Vaccination hesitancy amid Delta variant is putting two groups of people are particular risk, doctor says

·Senior Editor
·3-min read

Vaccine hesitancy in the U.S. has proven to be a stubborn issue that is holding back America's ability to defend itself against the particularly infectious Delta variant in certain parts of the country.

In addition to unvaccinated adults themselves, two demographics are particularly vulnerable as the number of confirmed COVID-19 cases rises.

“Children under 12 don’t have a vaccine yet,” Dr. Heather Yeo, associate professor of surgery and health care policy and research at Weill Cornell Medical College, said on Yahoo Finance Live (video above). “And there are individuals who are immunocompromised who can’t always take vaccines or don’t have an active response to vaccines. We’re worried that they are going to be patients put at risk if other people who have the opportunity aren’t vaccinated.”

A man carrying a girl on shoulders goes to a Chicago Cubs' game in Chicago, the United States, on June 11, 2021. U.S. Midwest state of Illinois, including the country's third largest city of Chicago, fully reopened on Friday amid jitters. (Photo by Joel Lerner/Xinhua via Getty Images)
A man carrying a girl on shoulders goes to a Chicago Cubs' game in Chicago on June 11, 2021. (Photo by Joel Lerner/Xinhua via Getty Images)

About 67.4% of Americans over the age of 12 are fully vaccinated and 66.4% have received at least one dose, according to the latest CDC data. President Biden has stated that he is hoping to have a vaccine approved for children under 12 in the coming months.

"It doesn't have anything to do with size," CDC Adviser Dr. William Schaffner told CNN when asked about the different in vaccines for children and adults. "It has everything to do with maturity of the immune system, and that doesn't correlate one-to-one with the size of the child."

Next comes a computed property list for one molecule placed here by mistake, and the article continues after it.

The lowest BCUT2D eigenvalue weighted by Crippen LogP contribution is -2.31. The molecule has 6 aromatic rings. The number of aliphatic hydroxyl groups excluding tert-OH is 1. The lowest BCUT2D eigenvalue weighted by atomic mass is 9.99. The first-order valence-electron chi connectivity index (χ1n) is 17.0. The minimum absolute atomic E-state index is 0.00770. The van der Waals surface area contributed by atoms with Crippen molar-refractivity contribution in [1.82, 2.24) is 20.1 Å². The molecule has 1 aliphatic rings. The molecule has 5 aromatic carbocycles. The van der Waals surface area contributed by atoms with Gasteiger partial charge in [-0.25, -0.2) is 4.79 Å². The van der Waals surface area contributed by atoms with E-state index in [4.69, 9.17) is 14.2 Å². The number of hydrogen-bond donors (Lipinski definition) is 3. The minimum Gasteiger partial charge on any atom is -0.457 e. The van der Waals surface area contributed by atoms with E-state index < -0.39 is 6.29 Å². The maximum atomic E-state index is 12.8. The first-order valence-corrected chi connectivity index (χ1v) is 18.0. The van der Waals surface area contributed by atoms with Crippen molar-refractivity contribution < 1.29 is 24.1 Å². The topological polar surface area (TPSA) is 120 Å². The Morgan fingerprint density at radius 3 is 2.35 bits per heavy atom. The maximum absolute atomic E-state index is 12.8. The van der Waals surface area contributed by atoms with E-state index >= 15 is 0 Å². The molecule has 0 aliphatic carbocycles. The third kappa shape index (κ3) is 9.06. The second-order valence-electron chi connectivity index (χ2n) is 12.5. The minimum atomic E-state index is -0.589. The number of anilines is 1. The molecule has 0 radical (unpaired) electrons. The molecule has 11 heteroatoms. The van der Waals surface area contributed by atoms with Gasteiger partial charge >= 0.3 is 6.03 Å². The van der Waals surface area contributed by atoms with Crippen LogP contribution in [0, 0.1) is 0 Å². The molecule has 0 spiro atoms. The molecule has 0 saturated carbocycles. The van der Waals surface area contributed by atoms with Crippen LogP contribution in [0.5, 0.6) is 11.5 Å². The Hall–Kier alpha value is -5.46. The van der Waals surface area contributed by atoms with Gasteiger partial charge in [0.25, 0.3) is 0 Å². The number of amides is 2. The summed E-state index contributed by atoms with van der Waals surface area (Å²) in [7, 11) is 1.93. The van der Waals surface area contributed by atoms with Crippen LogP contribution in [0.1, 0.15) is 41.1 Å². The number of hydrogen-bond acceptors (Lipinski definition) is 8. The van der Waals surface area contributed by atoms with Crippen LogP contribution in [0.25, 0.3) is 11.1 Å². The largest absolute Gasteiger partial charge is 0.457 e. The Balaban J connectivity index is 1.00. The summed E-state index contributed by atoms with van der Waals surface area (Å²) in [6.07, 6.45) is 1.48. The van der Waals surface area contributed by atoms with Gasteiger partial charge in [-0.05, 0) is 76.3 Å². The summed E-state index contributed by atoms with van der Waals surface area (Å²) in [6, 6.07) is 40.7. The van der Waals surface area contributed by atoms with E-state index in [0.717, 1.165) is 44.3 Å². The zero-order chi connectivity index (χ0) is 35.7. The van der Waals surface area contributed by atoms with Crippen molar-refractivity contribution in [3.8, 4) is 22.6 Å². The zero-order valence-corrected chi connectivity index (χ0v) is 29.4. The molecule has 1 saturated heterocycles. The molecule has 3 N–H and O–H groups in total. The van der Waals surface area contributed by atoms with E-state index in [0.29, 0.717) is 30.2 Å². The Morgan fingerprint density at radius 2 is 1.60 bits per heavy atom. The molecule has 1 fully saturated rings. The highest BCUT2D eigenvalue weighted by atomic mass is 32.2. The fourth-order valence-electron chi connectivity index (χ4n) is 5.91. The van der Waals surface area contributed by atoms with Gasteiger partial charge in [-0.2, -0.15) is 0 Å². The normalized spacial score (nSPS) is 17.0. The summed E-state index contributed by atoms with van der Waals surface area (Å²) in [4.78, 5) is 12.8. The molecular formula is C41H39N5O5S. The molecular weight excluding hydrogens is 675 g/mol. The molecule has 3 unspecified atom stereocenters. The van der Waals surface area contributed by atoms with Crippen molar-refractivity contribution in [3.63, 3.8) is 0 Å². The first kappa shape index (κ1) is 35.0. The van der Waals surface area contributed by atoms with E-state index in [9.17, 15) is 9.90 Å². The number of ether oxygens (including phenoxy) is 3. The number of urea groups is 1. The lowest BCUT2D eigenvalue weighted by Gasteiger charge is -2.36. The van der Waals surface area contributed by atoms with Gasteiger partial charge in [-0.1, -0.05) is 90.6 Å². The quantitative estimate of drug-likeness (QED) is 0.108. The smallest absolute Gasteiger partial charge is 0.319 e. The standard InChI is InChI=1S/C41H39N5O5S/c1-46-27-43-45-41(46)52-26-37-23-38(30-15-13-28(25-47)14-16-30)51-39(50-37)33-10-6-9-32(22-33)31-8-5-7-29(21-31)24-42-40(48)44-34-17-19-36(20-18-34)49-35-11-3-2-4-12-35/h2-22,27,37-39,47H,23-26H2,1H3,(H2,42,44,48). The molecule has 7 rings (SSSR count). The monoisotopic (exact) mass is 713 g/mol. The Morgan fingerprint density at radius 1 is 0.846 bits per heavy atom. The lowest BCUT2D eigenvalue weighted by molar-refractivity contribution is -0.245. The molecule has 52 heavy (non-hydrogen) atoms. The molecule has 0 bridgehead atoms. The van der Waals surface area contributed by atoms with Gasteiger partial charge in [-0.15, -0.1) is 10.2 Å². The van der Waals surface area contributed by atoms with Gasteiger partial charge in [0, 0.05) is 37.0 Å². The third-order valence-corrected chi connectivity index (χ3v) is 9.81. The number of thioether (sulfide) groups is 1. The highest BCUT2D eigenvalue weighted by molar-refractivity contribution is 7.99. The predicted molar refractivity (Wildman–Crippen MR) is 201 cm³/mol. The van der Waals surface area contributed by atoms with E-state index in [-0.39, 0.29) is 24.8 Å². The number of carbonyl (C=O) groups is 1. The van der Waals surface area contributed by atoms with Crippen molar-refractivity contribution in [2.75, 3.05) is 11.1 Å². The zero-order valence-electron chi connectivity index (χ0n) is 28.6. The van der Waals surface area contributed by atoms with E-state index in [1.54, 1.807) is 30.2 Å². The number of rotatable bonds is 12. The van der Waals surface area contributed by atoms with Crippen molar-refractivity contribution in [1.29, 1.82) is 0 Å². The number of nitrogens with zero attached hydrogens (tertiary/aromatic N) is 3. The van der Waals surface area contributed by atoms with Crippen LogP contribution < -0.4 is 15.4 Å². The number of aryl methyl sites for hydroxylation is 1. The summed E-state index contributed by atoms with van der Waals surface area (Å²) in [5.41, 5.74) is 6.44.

So far, only Pfizer (PFE)'s vaccine has been approved for children between the ages of 12-18.

“One of the biggest fears is that children are vectors even though many of them aren’t getting very sick,” Yeo said. “They do have the potential to transmit, particularly in areas where the vaccination rates are low. I’m lucky. I’m in New York and I think 75% of our population is vaccinated. So we’re starting to get closer to potential herd immunity for those individuals that aren’t vaccinated.”

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'They need a host, and we're the host'

Younger people have proven to be less vulnerable to transmitting coronavirus as well as hospitalization and death once infected, though each new variant creates the possibility that the effects on children could change. 

Children accounted for 16.8% of new confirmed COVID-19 cases for the week ending July 22, according to the American Academy of Pediatrics. (Overall, children represent about 14.2% of all confirmed cases.)

Vaccines have thus far been very effective against the worst outcomes of the COVID-19, including during the recent surge of Delta variant cases. And the ongoing transmission of coronavirus, particularly among unvaccinated individuals, gives the virus more opportunities to continue mutating. 

“The more unvaccinated people there are, the more chances there’s going to be more variation, [meaning] more chance that one of these mutations is going to be the one that the vaccines can’t protect against," Yeo said. "The more individuals that we have vaccinated, the less likely that these viruses are going to continue to mutate and spread and become more dangerous.”

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For children, as the new school year nears, renewed precautions are being put into place: The CDC recently issued guidance stating that masks should be worn by any children or staff in schools.

Dr. Yeo hoped that FDA authorization for a children vaccine would arrive as soon possible.

“I think it’s really important that we’re able to get something hopefully in time for schools to open and have more availability for students to be in person,” she said.

Adriana Belmonte is a reporter and editor covering politics and health care policy for Yahoo Finance. You can follow her on Twitter @adrianambells and reach her at adriana@yahoofinance.com.

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